Articles by " Kristen"
10 Sep
2015

Summer Reading Bingo Wrap-up!

Congrats and Thanks go out to our Bingo Contestants! 
In total, we awarded seventeen 10% off coupons (That's 17 Bingos!!) and one $100 Gift Card!!! For our first ever Summer reading Bingo, it was a smashing hit! 

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Our Summer Book Bingo Winner!

We'll be back in the Bingo Swing next summer, so check back to play! In the meantime, our next book contest is right around the corner!

 

5 Mar
2013

KU’s Book Bites: Written in Red

wir

Background wolves are the best wolves...

Written In Red by Anne Bishop

Okay if you know me, you are probably aware that I enjoy Anne Bishop. Her "Black Jewels" books obsessed me for a REALLY long time. And kinda still do, I'm not going to lie. I spent a surprising amount of time a few nights ago trolling the interwebz for earrings that reflect "the power of my red jewels". (my birthright jewel is green, but I descended to red when I made my Offering to the Darkness. That's right, I'm nerdy!)

Even if you aren't a huge fantasy nerd, who loves Anne Bishop and her world building ways, I still recommend reading Written in Red. Rather than a guilty pleasure, WiR is an actual pleasure. I'm not sure if it was marketed to YA, or adult audiences, but it is suitable for both. (i.e. no sex. Although I have hopes somebody will be "gettin' some" in the next book, as WiR is part of a planned series)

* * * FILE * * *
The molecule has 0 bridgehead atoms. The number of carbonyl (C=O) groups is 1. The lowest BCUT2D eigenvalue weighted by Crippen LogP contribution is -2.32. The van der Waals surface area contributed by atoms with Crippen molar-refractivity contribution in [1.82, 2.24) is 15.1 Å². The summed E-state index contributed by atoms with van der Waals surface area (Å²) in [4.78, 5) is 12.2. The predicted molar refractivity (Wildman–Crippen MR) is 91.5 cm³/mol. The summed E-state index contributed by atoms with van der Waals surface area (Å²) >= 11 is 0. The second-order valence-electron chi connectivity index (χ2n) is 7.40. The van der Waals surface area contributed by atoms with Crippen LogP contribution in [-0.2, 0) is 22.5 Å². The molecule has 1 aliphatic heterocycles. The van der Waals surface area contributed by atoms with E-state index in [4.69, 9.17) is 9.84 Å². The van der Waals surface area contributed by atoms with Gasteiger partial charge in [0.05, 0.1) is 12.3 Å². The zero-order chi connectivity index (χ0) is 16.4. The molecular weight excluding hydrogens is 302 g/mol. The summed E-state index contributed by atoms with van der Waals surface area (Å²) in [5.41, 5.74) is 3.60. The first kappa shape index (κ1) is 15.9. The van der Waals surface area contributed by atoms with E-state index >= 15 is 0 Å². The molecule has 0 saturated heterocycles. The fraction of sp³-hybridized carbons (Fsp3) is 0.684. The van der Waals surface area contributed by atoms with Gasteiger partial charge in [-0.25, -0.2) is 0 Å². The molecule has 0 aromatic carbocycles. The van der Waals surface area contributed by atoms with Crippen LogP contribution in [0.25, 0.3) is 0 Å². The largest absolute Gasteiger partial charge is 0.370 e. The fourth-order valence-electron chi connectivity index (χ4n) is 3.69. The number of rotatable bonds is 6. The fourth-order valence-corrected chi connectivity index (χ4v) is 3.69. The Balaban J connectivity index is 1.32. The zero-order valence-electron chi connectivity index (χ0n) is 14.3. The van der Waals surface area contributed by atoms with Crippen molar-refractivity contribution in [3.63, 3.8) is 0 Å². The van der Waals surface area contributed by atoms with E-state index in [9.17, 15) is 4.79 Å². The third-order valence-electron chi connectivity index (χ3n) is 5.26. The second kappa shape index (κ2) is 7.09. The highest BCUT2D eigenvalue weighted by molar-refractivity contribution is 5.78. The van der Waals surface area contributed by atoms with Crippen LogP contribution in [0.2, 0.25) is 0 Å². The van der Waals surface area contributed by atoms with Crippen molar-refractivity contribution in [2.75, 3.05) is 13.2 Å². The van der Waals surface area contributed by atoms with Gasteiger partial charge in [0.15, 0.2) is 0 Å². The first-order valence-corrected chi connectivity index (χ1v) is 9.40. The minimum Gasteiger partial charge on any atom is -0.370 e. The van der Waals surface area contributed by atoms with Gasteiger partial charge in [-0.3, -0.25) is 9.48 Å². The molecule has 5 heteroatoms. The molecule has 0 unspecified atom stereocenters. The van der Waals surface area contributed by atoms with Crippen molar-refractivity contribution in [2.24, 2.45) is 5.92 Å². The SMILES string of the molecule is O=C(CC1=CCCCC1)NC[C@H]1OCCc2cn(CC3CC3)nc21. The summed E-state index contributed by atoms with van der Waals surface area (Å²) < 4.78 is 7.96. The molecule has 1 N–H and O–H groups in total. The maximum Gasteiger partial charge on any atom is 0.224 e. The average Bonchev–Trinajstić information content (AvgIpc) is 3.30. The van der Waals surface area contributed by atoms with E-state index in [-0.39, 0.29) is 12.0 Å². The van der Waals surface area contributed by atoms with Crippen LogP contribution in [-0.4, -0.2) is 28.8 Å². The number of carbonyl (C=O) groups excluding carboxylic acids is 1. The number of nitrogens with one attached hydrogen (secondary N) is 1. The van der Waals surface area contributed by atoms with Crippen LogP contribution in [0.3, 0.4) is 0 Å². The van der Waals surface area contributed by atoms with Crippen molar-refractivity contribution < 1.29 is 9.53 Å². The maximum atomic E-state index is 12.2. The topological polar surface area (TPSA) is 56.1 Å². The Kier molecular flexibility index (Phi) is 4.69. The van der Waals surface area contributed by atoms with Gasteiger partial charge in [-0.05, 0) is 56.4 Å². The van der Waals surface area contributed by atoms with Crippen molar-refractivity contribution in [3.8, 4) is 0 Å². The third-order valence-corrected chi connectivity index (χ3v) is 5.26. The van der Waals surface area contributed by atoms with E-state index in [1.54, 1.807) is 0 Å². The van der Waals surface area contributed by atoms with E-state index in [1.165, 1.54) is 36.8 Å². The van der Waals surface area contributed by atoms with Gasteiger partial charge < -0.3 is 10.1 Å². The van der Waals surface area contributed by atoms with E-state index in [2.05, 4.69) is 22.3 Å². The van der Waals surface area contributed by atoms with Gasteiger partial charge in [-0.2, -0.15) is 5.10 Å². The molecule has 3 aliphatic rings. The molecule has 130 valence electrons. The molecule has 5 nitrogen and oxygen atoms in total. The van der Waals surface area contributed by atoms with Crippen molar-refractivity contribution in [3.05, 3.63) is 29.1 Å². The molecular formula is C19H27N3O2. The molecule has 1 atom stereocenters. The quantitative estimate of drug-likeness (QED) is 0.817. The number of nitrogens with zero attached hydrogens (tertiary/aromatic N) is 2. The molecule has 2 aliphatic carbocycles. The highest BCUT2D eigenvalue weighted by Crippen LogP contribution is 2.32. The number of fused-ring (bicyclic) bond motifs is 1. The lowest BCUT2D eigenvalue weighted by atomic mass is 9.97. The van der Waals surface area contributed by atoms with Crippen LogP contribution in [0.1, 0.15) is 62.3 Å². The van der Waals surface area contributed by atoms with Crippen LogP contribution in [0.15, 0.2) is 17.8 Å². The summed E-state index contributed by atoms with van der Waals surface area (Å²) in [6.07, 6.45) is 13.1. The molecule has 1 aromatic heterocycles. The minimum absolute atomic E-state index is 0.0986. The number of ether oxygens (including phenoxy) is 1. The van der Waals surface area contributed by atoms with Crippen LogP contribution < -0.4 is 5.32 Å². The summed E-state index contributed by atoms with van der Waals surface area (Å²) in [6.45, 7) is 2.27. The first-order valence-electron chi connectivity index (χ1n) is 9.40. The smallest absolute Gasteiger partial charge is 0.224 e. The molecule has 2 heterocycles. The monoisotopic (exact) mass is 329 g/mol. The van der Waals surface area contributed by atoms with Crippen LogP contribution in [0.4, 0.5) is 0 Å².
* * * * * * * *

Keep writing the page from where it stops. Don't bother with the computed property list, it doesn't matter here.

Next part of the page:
I found this book to be THRILLING! The perfect mix of "alternate reality" re-imagined earth, mythology, and romance. As soon as I finished reading it, I read it again. And many more times since then. I made all my friends read it. My copy is covered in hand cream, wine stains, and tears, the spine bent open in certain exhilarating places. Good thing I own a bookstore, because I'm going to need another copy.

11 Feb
2013

My dog is my Valentine. In the good, non-creepy way.

Every year during Valentine's week, my darling husband and I gaze deep into each others eyes and whisper "honey, the dog show is on!" And by the dog show, of course we mean The Westminster Kennel Club Dog Show, being held this year Feb. 11&12. I find it very funny and charming that this is a big, romantic event in our year. Our dogs are the light of our life, however, so maybe it's not so surprising.

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Can you really blame us?

Westminster is unique in televised dog shows, in that they feature every breed, not just a select few. (the ones that show two second clips of 5 dogs from each group BOIL MY BLOOD! GOOD THING I DONT HAVE ANY REAL PROBLEMS TO GET UPSET ABOUT!) You can view each breed in all of its beautiful glory. We cheer for the Great Danes and Vizslas.

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Natch.

But we take voyeuristic pleasure in all the breeds, especially the hound group, (Coonhounds! Plotts!) and the "new introductions", breeds that have just been recognized by the Kennel Club this year.

Another thing that we enjoy are the targeted, dog-centric advertisements. I'm crying over these two right now, and Speck, my Great Dane is licking my tears away.

http://www.youtube.com/watch?v=6D3rwe-386c

In conclusion, dogs are the greatest. I didnt have a dog growing up, and I wonder how it would have changed my underwhelming  childhood if I had. As an adult, I have been privileged to share my life with both rescue dogs, and breeds, and they have given me nothing but the purest, most unconditional love. Watch the dog show. Get a dog, or two. Live happily ever after. The end.